I call being a control freak in other people’s lives the mother-knows-best mentality. It can start as coming from a place of love and care, but it can easily warp into trying to control how others live their lives. Helicopter parents can do this to their children, which is ultimately doing them an injustice, because they’ll never learn to choose for themselves. Also, the mother-knows-best mentality is a quick way to get someone to start resenting or rebelling against you.

So I’ve done an inventory—a control freak assessment, if you will. I’ve seen how bad my control freak nature can actually get. And that’s the first step in trying to change it. To identify the control freak and call it by name. Because most of the time, we don’t realize we’re being controlling. We don’t realize that our actions stem from this need to control things or control how others perceive us. It took me awhile to realize that I was wasting energy on controlling other people. It also took me awhile to realize that most of my stress stemmed from trying to control circumstances or outcomes in my life. And that’s no bueno.

The truth is, we all crave safety. Whether it be in our careers, finances, relationships, etc. And if you’ve been on this planet long enough, you’ve realized that things can become chaotic and there is no real guarantee that everything will be okay. As a result, we cling to what we think we can control. We trick ourselves into thinking that the more we try to control, the more it will all work out. But this is a straight up lie. It’s an imbalance. The improper ratio of yin and yang, if you will. This may sound counterintuitive, but the more we try to control, the more we must learn to let go and let it work itself out.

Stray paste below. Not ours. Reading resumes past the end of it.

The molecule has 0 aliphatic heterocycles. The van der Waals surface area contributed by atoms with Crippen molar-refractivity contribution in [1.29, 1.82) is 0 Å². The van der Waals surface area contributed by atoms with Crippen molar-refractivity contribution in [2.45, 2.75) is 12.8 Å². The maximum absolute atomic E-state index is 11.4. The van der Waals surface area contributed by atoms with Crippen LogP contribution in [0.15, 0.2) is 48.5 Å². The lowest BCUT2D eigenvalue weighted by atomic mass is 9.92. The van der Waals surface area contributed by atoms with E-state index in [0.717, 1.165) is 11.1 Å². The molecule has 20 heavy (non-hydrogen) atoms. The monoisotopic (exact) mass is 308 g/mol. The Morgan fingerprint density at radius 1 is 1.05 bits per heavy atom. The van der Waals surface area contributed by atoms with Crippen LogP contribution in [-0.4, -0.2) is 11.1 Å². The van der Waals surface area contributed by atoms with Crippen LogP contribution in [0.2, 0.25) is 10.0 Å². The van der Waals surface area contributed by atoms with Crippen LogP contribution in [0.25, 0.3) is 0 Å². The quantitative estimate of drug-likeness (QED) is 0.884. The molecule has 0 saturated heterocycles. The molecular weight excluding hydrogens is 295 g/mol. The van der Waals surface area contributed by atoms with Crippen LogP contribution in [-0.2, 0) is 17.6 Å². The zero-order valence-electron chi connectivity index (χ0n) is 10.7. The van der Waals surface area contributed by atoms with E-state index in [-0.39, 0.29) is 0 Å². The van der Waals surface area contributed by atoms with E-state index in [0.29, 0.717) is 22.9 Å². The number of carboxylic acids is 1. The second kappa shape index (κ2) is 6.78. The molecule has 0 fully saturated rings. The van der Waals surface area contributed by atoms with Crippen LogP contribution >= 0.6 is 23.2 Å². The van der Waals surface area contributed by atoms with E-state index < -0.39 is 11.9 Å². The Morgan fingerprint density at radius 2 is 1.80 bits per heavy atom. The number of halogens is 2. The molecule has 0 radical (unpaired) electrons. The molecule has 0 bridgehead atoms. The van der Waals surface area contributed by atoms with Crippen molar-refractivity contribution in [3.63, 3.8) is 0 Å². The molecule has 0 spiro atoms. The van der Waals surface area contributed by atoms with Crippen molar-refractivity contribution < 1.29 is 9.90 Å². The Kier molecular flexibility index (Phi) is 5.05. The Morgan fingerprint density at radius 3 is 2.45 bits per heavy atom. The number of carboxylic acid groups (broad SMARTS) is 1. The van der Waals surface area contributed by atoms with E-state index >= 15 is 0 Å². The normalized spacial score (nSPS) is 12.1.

Lastly, I’ll leave you with this—Control isn’t bad. Control is necessary. But this must be balanced with surrendering. Surrender all of your efforts, surrender all of your goals and outcomes, surrender everything that you’re striving for. Surrender to fate, God, the Universe, Jesus, Kanye West—whoever and whatever it is you can truly believe in. Let it go and do something else. Go grab some coffee or read a book or call a friend. Give the situation some breathing room—some space to work itself out. In my experiences, once I’ve stepped away from the situation and completely let it go, brilliant things would happen. The situation would end up fixing itself or I would receive some genius insight on what to do next. Or the situation will just fall away on its own and I end up forgetting about it entirely.

And if all these things that I’ve suggested doesn’t work out…just sit back, take a deep breath, and eat some cake. I swear this works every time.

Kisses and Meows,

Gretchen